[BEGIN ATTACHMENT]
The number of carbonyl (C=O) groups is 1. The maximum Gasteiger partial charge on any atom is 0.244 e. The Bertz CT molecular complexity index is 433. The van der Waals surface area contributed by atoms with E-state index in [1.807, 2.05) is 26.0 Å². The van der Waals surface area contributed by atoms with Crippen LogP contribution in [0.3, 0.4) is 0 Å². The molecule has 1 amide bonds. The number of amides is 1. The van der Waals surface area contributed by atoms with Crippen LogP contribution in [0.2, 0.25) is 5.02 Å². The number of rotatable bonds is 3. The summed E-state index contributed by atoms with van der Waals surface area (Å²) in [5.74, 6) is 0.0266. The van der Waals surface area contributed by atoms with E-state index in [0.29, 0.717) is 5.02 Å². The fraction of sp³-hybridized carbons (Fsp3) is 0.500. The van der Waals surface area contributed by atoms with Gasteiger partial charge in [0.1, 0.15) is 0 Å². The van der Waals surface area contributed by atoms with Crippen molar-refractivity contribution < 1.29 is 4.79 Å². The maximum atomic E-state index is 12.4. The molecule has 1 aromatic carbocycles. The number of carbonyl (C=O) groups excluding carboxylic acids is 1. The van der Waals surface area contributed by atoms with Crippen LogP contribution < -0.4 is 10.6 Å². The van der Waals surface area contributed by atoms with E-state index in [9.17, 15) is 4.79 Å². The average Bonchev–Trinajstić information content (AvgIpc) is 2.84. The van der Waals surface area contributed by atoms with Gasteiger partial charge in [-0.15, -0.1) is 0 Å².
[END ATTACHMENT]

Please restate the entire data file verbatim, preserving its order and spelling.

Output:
The number of carbonyl (C=O) groups is 1. The maximum Gasteiger partial charge on any atom is 0.244 e. The Bertz CT molecular complexity index is 433. The van der Waals surface area contributed by atoms with E-state index in [1.807, 2.05) is 26.0 Å². The van der Waals surface area contributed by atoms with Crippen LogP contribution in [0.3, 0.4) is 0 Å². The molecule has 1 amide bonds. The number of amides is 1. The van der Waals surface area contributed by atoms with Crippen LogP contribution in [0.2, 0.25) is 5.02 Å². The number of rotatable bonds is 3. The summed E-state index contributed by atoms with van der Waals surface area (Å²) in [5.74, 6) is 0.0266. The van der Waals surface area contributed by atoms with E-state index in [0.29, 0.717) is 5.02 Å². The fraction of sp³-hybridized carbons (Fsp3) is 0.500. The van der Waals surface area contributed by atoms with Gasteiger partial charge in [0.1, 0.15) is 0 Å². The van der Waals surface area contributed by atoms with Crippen molar-refractivity contribution < 1.29 is 4.79 Å². The maximum atomic E-state index is 12.4. The molecule has 1 aromatic carbocycles. The number of carbonyl (C=O) groups excluding carboxylic acids is 1. The van der Waals surface area contributed by atoms with Crippen LogP contribution < -0.4 is 10.6 Å². The van der Waals surface area contributed by atoms with E-state index in [9.17, 15) is 4.79 Å². The average Bonchev–Trinajstić information content (AvgIpc) is 2.84. The van der Waals surface area contributed by atoms with Gasteiger partial charge in [-0.15, -0.1) is 0 Å².